Low-density lipoprotein cholesterol reduction and goal achievement with ezetimibe/simvastatin versus atorvastatin or rosuvastatin in patients with diabetes, metabolic syndrome, or neither disease, stratified by national cholesterol education program risk category

Adam B. Polis, Nicola Abate, Alberico L. Catapano, Christie M. Ballantyne, Michael H. Davidson, Steven S. Smugar, Andrew M. Tershakovec

Research output: Contribution to journalArticle

6 Scopus citations


Background: Patients with diabetes mellitus (DM) and metabolic syndrome are at increased risk of coronary heart disease (CHD). Studies have shown differential statin efficacy on low-density lipid cholesterol (LDL-C) by CHD risk strata. Objective: The aim of this study was to evaluate the consistency of effect with ezetimibe/simvastatin (E/S) combination therapy, atorvastatin, or rosuvastatin in patients with DM, metabolic syndrome, or neither condition (No DM/metabolic syndrome), stratified by the National Cholesterol Education Panel Adult Treatment Panel III (NCEP ATP III) CHD risk group. Methods: Post hoc analyses of 2 multicenter, double-blind, randomized, 6-week studies comparing E/S 10/10, 10/20, 10/40, or 10/80 mg with either atorvastatin 10, 20, 40, or 80 mg, or rosuvastatin 10, 20, or 40 mg. Treatments were compared by pooling across all doses for LDL-C reduction and NCEP LDL-C goal attainment in patients with DM, metabolic syndrome without DM, or No DM/metabolic syndrome across NCEP CHD risk strata. Results: NCEP LDL-C goal attainment was lowest in the high-risk group with atherosclerotic vascular disease (12-64) and greatest in the moderate and low-risk groups (84-100). In contrast, LDL-C reduction was generally similar irrespective of disease or risk subgroup. All treatments were generally well tolerated, with overall similar safety regardless of disease and risk level. Conclusions: In these studies, CHD risk strata were inversely related to the likelihood of attaining NCEP LDL-C goals, but did not appear to affect the percentage LDL-C change from baseline. This demonstrates the need for especially aggressive cholesterol lowering necessary to reach the lower LDL-C goal for high-risk patients.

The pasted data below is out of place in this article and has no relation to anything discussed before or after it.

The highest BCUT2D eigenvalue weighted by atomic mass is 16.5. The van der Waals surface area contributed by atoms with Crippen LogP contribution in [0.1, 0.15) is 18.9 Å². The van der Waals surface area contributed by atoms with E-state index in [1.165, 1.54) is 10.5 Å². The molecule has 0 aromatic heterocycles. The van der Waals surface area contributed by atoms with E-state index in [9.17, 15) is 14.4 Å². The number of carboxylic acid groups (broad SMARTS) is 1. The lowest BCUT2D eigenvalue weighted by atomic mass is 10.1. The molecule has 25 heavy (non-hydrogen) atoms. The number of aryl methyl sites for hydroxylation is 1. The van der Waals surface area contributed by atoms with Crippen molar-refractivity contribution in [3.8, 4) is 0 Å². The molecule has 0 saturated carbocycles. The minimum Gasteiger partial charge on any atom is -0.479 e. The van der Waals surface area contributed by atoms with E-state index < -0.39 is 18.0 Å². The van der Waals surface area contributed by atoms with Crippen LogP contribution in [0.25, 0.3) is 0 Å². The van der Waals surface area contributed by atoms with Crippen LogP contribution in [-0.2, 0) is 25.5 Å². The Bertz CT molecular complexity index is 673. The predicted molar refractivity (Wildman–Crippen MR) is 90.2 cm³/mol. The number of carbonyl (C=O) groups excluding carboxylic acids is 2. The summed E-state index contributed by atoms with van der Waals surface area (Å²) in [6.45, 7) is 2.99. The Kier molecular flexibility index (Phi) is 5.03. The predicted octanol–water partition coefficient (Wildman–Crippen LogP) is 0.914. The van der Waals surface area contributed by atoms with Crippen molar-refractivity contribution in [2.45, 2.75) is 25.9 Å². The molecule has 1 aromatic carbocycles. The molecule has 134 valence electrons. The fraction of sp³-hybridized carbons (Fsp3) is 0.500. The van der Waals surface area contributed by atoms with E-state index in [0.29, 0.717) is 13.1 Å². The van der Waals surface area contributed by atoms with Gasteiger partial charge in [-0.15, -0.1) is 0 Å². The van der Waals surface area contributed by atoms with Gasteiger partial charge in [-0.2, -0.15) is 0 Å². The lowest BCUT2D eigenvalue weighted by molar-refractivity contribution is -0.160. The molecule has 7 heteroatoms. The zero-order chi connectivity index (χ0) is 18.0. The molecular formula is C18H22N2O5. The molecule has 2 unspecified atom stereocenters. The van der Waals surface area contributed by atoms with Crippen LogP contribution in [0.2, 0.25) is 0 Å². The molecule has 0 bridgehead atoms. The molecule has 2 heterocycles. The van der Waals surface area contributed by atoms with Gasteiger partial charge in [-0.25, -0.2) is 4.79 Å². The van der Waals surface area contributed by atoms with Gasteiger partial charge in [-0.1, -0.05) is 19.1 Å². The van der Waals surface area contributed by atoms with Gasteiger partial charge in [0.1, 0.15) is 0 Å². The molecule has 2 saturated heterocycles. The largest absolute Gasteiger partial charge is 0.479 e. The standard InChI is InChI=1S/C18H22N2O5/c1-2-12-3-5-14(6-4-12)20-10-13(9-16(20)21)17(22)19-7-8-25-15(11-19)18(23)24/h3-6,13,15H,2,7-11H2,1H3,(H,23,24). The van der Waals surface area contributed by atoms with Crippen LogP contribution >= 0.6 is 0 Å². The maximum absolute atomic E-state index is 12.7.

Original languageEnglish (US)
Pages (from-to)601-610
Number of pages10
JournalMetabolic Syndrome and Related Disorders
Issue number6
StatePublished - Dec 1 2009


ASJC Scopus subject areas

  • Endocrinology, Diabetes and Metabolism
  • Internal Medicine

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